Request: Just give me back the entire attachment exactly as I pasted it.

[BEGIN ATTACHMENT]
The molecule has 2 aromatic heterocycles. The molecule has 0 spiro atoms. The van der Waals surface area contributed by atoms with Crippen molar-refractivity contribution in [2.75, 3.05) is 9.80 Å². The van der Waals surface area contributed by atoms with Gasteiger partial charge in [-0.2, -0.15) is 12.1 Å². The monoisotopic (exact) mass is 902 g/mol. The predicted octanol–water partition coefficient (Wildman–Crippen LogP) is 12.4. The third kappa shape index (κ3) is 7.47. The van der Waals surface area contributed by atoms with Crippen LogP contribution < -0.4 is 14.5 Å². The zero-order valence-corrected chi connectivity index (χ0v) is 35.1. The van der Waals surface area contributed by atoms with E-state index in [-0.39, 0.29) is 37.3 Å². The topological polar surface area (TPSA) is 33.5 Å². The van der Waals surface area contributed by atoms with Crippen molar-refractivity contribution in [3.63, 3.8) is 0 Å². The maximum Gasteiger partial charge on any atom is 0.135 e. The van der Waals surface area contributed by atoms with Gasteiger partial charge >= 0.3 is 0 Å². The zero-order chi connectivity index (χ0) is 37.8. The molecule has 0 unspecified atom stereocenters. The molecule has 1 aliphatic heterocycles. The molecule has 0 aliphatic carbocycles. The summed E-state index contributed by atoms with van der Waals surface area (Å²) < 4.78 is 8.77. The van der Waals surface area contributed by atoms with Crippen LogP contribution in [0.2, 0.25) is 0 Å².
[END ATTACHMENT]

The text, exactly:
The molecule has 2 aromatic heterocycles. The molecule has 0 spiro atoms. The van der Waals surface area contributed by atoms with Crippen molar-refractivity contribution in [2.75, 3.05) is 9.80 Å². The van der Waals surface area contributed by atoms with Gasteiger partial charge in [-0.2, -0.15) is 12.1 Å². The monoisotopic (exact) mass is 902 g/mol. The predicted octanol–water partition coefficient (Wildman–Crippen LogP) is 12.4. The third kappa shape index (κ3) is 7.47. The van der Waals surface area contributed by atoms with Crippen LogP contribution < -0.4 is 14.5 Å². The zero-order valence-corrected chi connectivity index (χ0v) is 35.1. The van der Waals surface area contributed by atoms with E-state index in [-0.39, 0.29) is 37.3 Å². The topological polar surface area (TPSA) is 33.5 Å². The van der Waals surface area contributed by atoms with Crippen molar-refractivity contribution in [3.63, 3.8) is 0 Å². The maximum Gasteiger partial charge on any atom is 0.135 e. The van der Waals surface area contributed by atoms with Gasteiger partial charge >= 0.3 is 0 Å². The zero-order chi connectivity index (χ0) is 37.8. The molecule has 0 unspecified atom stereocenters. The molecule has 1 aliphatic heterocycles. The molecule has 0 aliphatic carbocycles. The summed E-state index contributed by atoms with van der Waals surface area (Å²) < 4.78 is 8.77. The van der Waals surface area contributed by atoms with Crippen LogP contribution in [0.2, 0.25) is 0 Å².